Business Law

Operating a business means overcoming a variety of legal and financial problems.  Things a new entrepreneur might not even know of until he or she is up and running.  Choosing a name for your new business, creating a business plan, setting up legal and operations, hiring and providing for a staff, and that is just the beginning.  An attorney dealing in business law is crucial in reaching your goals.

Business law sets standards of competition and antitrust, licenses, patents, trademarks and copyright, and other business issues. According to the U.S. Small Business Administration (SBA), approximately 65% of Americans think that small businesses have a good impact on the economy. Before you start a business, you have to decide what type of entity you would like to create because that will determine what regulatory procedures you will have to file.  Your business structure will also affect your taxes and the personal liability of you and your business. Common business structures include:

  • Limited Liability Company (LLC) - A relatively new, hybrid-type of legal structure that provides the limited liability features of a corporation and the tax efficiencies and operational flexibility of a partnership.
  • Sole Proprietorship - A business owned and managed by one individual who is personally liable for all business debts and obligations.
  • Partnership - Two or more people share ownership of a single business.
  • Corporation - A legal entity owned by shareholders.
  • S Corporation - A special type of corporation created through a tax election.  An eligible domestic corporation can avoid double taxation (once to the shareholders and again to the corporation) by electing to be an S corporation.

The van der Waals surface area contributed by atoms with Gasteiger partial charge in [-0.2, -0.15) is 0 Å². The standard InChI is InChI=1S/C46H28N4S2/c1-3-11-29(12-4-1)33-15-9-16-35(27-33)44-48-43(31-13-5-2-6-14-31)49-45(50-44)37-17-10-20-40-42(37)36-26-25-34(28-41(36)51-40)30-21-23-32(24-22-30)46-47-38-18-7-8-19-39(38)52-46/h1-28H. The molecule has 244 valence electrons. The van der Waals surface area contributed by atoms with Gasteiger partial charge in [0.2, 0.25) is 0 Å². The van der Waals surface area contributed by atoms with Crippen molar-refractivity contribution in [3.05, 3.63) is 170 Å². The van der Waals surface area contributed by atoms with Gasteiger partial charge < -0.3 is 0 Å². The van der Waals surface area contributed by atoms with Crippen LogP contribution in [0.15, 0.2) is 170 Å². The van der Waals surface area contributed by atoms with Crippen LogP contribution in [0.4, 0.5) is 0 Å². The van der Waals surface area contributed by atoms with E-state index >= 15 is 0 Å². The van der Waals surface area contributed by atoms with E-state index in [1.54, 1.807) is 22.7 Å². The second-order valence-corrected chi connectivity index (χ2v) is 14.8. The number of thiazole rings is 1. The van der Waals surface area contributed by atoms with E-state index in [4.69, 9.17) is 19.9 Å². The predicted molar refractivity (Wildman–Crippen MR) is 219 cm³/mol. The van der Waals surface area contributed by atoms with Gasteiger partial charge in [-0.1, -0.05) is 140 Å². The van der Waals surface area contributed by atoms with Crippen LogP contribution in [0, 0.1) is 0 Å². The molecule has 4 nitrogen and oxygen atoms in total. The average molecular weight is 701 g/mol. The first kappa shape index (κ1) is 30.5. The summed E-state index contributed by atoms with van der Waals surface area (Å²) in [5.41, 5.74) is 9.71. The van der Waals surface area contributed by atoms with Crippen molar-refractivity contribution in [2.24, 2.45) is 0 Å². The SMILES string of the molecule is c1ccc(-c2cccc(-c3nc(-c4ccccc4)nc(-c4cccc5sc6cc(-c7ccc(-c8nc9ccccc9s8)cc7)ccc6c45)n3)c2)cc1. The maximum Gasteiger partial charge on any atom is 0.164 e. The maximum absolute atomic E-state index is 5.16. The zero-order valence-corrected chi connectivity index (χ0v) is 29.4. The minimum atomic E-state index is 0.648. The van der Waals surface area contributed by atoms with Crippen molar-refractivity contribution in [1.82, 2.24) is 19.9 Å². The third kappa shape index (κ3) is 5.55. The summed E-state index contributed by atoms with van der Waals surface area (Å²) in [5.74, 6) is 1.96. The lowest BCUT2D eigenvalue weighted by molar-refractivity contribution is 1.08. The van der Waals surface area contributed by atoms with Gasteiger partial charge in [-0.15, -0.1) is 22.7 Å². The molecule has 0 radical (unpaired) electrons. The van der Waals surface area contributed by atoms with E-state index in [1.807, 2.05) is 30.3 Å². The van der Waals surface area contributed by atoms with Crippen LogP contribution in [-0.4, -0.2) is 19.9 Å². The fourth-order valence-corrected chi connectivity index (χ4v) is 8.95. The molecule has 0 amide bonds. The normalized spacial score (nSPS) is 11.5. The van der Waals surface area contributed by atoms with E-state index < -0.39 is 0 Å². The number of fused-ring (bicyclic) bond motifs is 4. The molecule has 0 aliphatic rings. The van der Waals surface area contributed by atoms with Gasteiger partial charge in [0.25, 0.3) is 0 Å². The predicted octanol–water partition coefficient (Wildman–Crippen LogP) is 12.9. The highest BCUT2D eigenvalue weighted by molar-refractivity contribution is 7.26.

• Cooperative - A business or organization owned by and operated for the benefit of those using its services.  Cooperatives are not legal structures.
  • Non-Profit - An organization engaged in activities of public or private interest that are motivated by making a profit.  Some non-profits are exempt from paying federal taxes.

If the business you would like to establish is a corporation, non-profit, limited liability company (LLC), limited liability partnership (LLP), or limited partnership you will have to register your business with your state government.  However, if your business is a sole proprietorship you will not have to do the same.  In many states, the name of the owner must be used in the name of the sole proprietorship. Issues and topics related to Business Law include registering your business, creating and executing a business plan, managing the financials, hiring and maintaining employees and making sure all taxes are paid.